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Tuesday, November 30, 2010

Jennifer Kreisberg & Pura Fey (formerly of Ulali) at GVSU Nov 30

Jennifer Kreisberg, formerly of Ulali, took a moment to talk with TMGR the other day. We asked her what one might expect if they were to attend her Nov 30 show at Grand Valley State University's Pew Campus. She said that she along with slide guitar afficianado Pura Fey will be doing one or two songs with guitar but the show will mostly focus on their world class vocals and trademark harmonies.

TMGR found some background material that said Fey and Kreisberg were "one of the first Native American a capella women's groups to create their own sound from strong traditional roots and personal contemporary styles." We asked Ms. Kreisberg what this meant when we caught up with her by telephone. 

"Our traditional music and pre-Columbian (Columbus) contact music was very thick and full with harmonies,"  Kreisberg said. "The scale of it is what people today consider to be a blues scale; it's not a Western European music scale. People who think that all Native music is from the Plains are the ones who hear our music and try to put other labels on it."

What about the "traditional roots" part?
"We write songs that sound just like our traditional songs because no one should be allowed to use their ceremonial songs for general public consumption," Kreisberg stated."We use some stomp dance structures but we make the songs ourselves. We make them new. We don’t use the ones we use at home (in ceremony)."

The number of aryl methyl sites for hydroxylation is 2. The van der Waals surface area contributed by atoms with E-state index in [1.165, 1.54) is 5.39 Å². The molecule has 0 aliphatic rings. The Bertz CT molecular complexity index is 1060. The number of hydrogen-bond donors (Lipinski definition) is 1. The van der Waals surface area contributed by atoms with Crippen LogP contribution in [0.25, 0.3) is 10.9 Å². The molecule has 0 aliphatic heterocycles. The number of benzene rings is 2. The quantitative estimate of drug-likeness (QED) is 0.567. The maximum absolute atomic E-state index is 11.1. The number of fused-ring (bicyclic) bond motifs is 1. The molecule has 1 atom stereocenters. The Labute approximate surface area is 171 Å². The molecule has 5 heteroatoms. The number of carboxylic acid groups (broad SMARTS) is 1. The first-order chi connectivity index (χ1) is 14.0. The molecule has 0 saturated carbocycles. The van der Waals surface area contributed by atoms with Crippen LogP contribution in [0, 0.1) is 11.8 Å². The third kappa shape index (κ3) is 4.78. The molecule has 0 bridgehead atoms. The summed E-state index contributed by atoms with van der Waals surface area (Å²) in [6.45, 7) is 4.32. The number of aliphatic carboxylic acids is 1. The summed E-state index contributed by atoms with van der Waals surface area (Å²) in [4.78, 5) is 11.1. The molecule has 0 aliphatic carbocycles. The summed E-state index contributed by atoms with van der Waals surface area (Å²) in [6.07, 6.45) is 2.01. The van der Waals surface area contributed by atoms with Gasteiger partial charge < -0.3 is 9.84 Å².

"Music is either in you or not," she continued.

"Pura and I each have something in us. For her it’s about slide guitar. But Pura Fey can do anything. She likes jazz and blues," Kriesberg explained. "For me it’s more about reggae and hip-hop. What we both like in common is indigenous music from all over the planet. We both have extensive collections of African music and all kinds Native music, of course. But we enjoy music from all over the world basically: rain forest music, pygmy music, Celtic, and Mongolian. I don’t know if that necessarily influences our work but when that’s inside of you I’m sure it comes out somehow,"  she says.

"We just do music; a couple of Indian chicks,” says Kreisburg with a laugh.

Jennifer Kreisberg & Pura Fey (formerly of Ulali) at Grand Valley State University (Pew Campus) Loosemore Auditorium, tonight at 6 pm. Free and open to the public.

Monday, November 29, 2010

JJ Grey & MOFRO at the Intersection Nov 30

This much I know about JJ Grey: He likes his ice water icey cold, his Thai food spicy hot, sexy soul music, and the women even hotter. OK, I'm not exactly sure about the last one. Seems the only thing hotter than any of this is when JJ and company hit the stage running. You may have seen this action back in June when JJ Grey & MOFRO opened up for Buddy Guy at Meijer Gardens. Grey is a complete bandleader spinning around on his cowboy boots, pointing out band members for their solo, and otherwise letting the band do their thing. He told me afterwards that the reason he didn't do an encore was because he wasn't sure how much time he had left after forty minutes (he had about 5 minutes we figured later) and under no circumstances did he want to go a second over into Buddy's time slot. I found this not only smart but also extremely respectful.

Then come to find out JJ is a wiz at remotes and televisions. He single-handedly averted an uprising after that show when a tour bus full of basketball-crazed men couldn't get the NBA finals on the satellite TV. They said "don't worry, he'll get it; he always does." I'll admit I was skeptical (the thing was programmed in Florida). But sure enough he got it to work. In a snap it was game seven of the Celtics/Lakers championship matchup without missing a single inadvertent whistle.